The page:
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At City Link, Tagged Roll Cages Keep Deliveries Moving

The U.K. express courier is a Wi-Fi-based active RFID system to track the whereabouts of 15,000 wheeled containers it uses to transport packages at its distribution centers.
By Beth Bacheldor
Mar 22, 2007One of the United Kingdom's express delivery service providers, City Link, is using RFID and a Wi-Fi network to track the whereabouts of 15,000 roll cages, the wheeled containers the company uses to transport packages at its distribution centers.

City Link is using active tags and related hardware and software from San Mateo, Calif.-based RTLS specialist AeroScout. The AeroScout system includes active 2.4 GHz RFID tags; exciters, which activate the tags, causing them to transmit their ID numbers; and the AeroScout Engine, which calculates tag locations by processing data from the tags and various Wi-Fi access points. It also includes AeroScout's MobileView software, which can portray location information on a map, in a table or in a report.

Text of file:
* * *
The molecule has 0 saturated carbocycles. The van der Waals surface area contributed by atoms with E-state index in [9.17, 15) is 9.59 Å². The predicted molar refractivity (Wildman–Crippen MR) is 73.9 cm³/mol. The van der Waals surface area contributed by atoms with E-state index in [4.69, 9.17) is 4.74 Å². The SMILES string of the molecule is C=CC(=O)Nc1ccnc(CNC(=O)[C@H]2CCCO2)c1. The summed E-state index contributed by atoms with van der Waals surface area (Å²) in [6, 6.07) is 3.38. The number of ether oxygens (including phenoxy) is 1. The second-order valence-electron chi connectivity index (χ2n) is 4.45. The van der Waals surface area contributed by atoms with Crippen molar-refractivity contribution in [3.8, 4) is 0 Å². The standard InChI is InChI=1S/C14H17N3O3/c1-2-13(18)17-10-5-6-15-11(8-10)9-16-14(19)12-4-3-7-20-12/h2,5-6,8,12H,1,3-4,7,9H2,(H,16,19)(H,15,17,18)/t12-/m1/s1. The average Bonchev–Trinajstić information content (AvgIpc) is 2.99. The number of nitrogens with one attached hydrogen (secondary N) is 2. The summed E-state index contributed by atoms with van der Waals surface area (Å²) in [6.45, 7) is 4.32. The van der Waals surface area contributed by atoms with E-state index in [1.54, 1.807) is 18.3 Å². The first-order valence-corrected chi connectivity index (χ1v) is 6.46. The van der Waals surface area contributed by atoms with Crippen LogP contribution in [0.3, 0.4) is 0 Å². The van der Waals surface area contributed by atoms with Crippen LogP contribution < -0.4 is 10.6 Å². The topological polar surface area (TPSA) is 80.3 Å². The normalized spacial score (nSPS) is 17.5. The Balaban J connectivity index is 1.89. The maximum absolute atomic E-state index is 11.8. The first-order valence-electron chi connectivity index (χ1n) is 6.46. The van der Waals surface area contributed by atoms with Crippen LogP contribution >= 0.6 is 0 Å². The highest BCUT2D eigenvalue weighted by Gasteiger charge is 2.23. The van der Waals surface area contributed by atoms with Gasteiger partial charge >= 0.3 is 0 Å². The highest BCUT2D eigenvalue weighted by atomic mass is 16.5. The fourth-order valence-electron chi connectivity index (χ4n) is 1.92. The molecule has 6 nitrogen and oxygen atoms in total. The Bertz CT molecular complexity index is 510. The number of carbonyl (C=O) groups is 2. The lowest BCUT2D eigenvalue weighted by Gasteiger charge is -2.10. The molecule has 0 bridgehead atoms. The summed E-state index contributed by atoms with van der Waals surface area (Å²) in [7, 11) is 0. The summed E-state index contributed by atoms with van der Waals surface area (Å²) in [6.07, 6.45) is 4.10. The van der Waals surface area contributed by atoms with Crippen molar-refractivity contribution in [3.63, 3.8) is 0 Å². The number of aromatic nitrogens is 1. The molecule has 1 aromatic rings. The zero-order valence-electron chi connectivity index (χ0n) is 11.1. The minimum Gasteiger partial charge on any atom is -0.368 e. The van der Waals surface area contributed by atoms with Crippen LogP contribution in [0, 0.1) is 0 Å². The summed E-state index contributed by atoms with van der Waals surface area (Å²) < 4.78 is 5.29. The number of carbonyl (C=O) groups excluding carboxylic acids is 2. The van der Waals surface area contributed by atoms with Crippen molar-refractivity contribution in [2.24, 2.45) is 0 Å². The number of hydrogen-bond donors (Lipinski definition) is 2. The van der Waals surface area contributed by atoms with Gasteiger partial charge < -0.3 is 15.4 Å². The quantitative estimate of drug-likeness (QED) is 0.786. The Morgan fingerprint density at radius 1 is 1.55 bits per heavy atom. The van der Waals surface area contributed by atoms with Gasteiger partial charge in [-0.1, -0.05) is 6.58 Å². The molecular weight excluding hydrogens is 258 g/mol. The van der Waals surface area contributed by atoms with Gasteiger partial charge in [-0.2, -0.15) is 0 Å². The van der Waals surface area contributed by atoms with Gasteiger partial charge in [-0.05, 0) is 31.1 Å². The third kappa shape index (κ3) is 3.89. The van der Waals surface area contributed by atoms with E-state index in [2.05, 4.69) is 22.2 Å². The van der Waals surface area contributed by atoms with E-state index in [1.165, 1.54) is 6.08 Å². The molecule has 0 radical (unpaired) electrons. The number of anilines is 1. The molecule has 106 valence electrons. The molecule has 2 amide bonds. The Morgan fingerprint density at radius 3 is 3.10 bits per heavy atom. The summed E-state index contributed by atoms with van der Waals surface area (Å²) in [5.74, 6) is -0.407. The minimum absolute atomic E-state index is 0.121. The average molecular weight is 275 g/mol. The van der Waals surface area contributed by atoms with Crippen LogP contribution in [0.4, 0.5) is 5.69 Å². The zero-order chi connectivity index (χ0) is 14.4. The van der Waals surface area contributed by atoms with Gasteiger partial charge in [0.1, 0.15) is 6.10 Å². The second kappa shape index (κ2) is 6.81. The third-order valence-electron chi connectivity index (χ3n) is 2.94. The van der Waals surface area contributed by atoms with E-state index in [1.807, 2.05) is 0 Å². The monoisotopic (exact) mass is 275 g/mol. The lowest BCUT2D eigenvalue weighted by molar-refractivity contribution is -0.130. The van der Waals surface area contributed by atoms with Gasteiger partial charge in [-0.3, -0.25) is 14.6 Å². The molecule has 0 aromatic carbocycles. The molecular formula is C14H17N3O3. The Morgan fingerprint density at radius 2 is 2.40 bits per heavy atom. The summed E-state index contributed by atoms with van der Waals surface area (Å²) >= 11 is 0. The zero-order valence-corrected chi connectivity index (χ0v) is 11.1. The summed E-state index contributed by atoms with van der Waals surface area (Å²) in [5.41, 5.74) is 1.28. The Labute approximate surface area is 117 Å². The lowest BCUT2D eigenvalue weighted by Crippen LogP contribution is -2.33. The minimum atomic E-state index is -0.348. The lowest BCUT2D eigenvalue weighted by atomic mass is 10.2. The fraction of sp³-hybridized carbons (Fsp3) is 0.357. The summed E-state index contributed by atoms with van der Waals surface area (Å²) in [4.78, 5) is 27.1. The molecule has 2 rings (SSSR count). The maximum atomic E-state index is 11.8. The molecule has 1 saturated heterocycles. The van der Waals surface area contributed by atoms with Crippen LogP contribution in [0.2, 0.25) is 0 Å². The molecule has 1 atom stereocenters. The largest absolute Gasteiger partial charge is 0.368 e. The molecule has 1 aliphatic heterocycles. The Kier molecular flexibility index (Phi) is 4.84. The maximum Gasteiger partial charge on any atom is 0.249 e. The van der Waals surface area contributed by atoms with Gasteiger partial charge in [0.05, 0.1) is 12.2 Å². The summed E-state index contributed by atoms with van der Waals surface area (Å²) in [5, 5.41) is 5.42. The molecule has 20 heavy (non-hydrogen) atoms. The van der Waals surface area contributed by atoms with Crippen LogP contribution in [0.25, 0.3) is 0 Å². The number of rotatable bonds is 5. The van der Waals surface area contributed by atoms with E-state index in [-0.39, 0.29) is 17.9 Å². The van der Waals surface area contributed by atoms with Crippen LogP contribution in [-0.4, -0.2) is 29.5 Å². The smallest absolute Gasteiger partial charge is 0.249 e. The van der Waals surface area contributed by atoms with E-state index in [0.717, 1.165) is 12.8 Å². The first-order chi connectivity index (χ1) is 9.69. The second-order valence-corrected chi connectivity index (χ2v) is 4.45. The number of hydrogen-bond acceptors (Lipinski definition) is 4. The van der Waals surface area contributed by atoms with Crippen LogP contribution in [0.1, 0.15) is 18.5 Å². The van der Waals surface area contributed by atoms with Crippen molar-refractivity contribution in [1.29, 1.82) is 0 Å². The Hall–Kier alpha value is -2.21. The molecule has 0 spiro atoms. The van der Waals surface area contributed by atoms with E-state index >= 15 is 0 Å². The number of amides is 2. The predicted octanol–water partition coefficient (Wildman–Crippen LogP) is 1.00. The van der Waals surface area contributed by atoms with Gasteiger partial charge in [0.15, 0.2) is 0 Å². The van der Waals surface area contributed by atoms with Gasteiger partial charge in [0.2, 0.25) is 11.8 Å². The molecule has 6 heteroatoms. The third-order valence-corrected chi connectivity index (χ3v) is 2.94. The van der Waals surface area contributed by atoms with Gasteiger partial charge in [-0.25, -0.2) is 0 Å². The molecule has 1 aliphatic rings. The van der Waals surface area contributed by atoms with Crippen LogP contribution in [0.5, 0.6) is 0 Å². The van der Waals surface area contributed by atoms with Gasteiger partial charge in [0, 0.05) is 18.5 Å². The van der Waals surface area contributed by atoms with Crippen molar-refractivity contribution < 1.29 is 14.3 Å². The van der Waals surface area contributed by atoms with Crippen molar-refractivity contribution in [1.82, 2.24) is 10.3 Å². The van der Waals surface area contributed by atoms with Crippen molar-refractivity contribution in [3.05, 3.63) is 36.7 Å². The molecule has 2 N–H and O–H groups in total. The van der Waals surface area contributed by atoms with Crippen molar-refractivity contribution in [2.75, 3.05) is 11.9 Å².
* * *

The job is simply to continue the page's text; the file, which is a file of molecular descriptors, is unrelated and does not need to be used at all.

City Link has fitted its 15,000 roll cages with AeroScout Wi-Fi tags.
AeroScout and its U.K. partner, JDH Consultancy Limited are using AeroScout tags, which communicate via the IEEE 802.11 (Wi-Fi) air-interface protocol. Wi-Fi support enables organizations like City Link to leverage Wi-Fi access points to collect the RFID and location data, thus eliminating the need for proprietary interrogators to collect tag data. City Link, headquartered in Surrey and part of Rentokil Initial, a U.K. company offering a variety of business services worldwide such as pest control, package delivery, catering, and electronic security, is using Wi-Fi access points from Cisco.

Specially designed for this project, the tags used by City Link have a longer battery life than AeroScout's current off-the-shelf tag RFID tags. "They wanted to make sure the tag would last a very long time out in the field, so we created this tag that has up to eight years of battery life," says Joshua Slobin, AeroScout's director of marketing. The tags are affixed to mounting plates at the top corners of the cages, says Andris Berzins, AeroScout's managing director for Europe, the Middle East and Africa.

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